Wednesday, August 17, 2011

The time we spend shopping

Does shopping at yard sales take too much time?

I was thinking about this question this past weekend, when my friend Jessica told me about her own recent shopping expedition.  She spent 12 hours at the King of Prussia Mall, looking for a black dress she could wear to an up-coming fancy event.  She eventually found one she liked, for about $150.

I've spent probably about the same amount of time -- that is, about 12 hours -- this summer at yard sales shopping for my son's school outfits.  (This estimate is a bit fungible; I'm also Christmas shopping and looking for items my friends want, all at the same time.  But I'll err on the high side for the sake of argument).  I don't know what's typical for other people -- how much time does a parent usually spend doing clothes shopping for the kids each year?  I figure it's probably more than 12 hours, from what my non-miser friends tell me.  Shopping takes time.

I've spent about $30 on clothes this summer.  I've gotten a lot more outfits than Jessica did, but there are ways in which I'm a lot less picky.    Not everybody spends 12 hours looking for the perfect dress, of course -- and that illustrates my point.  How much time you spend at yard sales or at the mall depends on a lot of factors, including these.
  • How specific do you need to be?  Jessica couldn't have told you in advance exactly what she was looking for, but she definitely had standards of classy-ness that informed her choices.  In a similar vein, I was looking for a specific kind of clothing: our school uniforms require, for example, that pants are either tan or navy blue.  I won't consider buying other pants. 
  • How common is the thing you're looking for?  Jessica was looking for a classy black dress.  I have no idea, really, how easy it is to get a good-fitting dress like she was looking for.  I'm looking for school uniforms, which many people in my area have.  But boys' clothes are relatively scarce at yard sales; it takes me longer to shop for my boys than it does to shop for girls' uniforms or women's clothing, which are ubiquitous.
  • What's your deadline?  Jessica's event is coming up soon, and she really needs the right dress NOW.  I started searching for school uniforms back in May, and by now I've pretty much found all the clothes we'll need.  I could afford to pass over those high-priced $2 pairs of pants back in May and early June, knowing I'd find the 50¢ or $1 pairs later on.  And I was right.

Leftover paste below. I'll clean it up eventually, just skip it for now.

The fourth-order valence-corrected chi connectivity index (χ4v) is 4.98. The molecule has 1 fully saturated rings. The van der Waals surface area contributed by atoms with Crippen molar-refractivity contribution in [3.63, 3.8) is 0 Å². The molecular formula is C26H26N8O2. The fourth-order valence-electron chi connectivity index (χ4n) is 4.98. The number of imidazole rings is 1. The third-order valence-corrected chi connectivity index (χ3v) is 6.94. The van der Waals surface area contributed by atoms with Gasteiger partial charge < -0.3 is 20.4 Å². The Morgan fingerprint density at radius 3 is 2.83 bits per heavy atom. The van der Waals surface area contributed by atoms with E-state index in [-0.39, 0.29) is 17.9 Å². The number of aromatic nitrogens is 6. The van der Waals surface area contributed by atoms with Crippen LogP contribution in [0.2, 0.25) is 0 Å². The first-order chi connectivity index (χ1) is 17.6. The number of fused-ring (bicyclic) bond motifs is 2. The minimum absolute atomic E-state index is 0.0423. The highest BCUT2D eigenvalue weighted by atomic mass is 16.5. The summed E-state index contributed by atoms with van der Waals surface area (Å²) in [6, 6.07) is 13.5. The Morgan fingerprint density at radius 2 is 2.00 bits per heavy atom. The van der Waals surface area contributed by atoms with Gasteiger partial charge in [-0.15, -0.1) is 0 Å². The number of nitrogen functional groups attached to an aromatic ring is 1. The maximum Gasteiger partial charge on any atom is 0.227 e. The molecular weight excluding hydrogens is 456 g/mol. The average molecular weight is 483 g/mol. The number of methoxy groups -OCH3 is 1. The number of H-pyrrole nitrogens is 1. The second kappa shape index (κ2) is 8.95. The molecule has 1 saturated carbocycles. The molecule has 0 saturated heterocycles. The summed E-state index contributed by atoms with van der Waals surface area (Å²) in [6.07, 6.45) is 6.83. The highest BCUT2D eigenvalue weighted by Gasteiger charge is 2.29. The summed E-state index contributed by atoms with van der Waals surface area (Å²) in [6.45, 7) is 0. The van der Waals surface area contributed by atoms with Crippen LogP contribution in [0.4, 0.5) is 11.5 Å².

• Do you know your shopping venues well?  I would be completely lost in a mall.  (True story:  I once needed to get in touch with one of my students.  I called his mom, who told me he was working at the mall in a store called "Truck Shore"-- at least, that's what I thought she said.  I wandered all over our local mall, and finally found my student working at a fancy men's clothing store called "Structure".  Go figure.)  On the other hand, I've gone yard sale-ing for enough years that I've developed an intuition for which kinds of places are likely to have the kinds of clothes I'm hunting for.  My friends often ask me to take them along with me, and I can guide them to the "right" kind of places for what they're looking for. 
  • What is your tolerance for shopping?  To me, being in a mall for a half-an-hour is a special kind of Hell. I can't even imagine spending a day in one.  But other people find malls entertaining, I know.  On the other hand, to many people not like me, seeing the junk left over at yard sales is the worst kind of depressing.  But I love shopping out doors, looking at what people bought and no longer want -- it's a grand experiment in psychology, from my point of view.  
Because I've figured out an organized "system" for yard sale shopping, I spend less time at it than other people might think. So, yes, yard sales can take a lot of time -- but so can shopping in stores.

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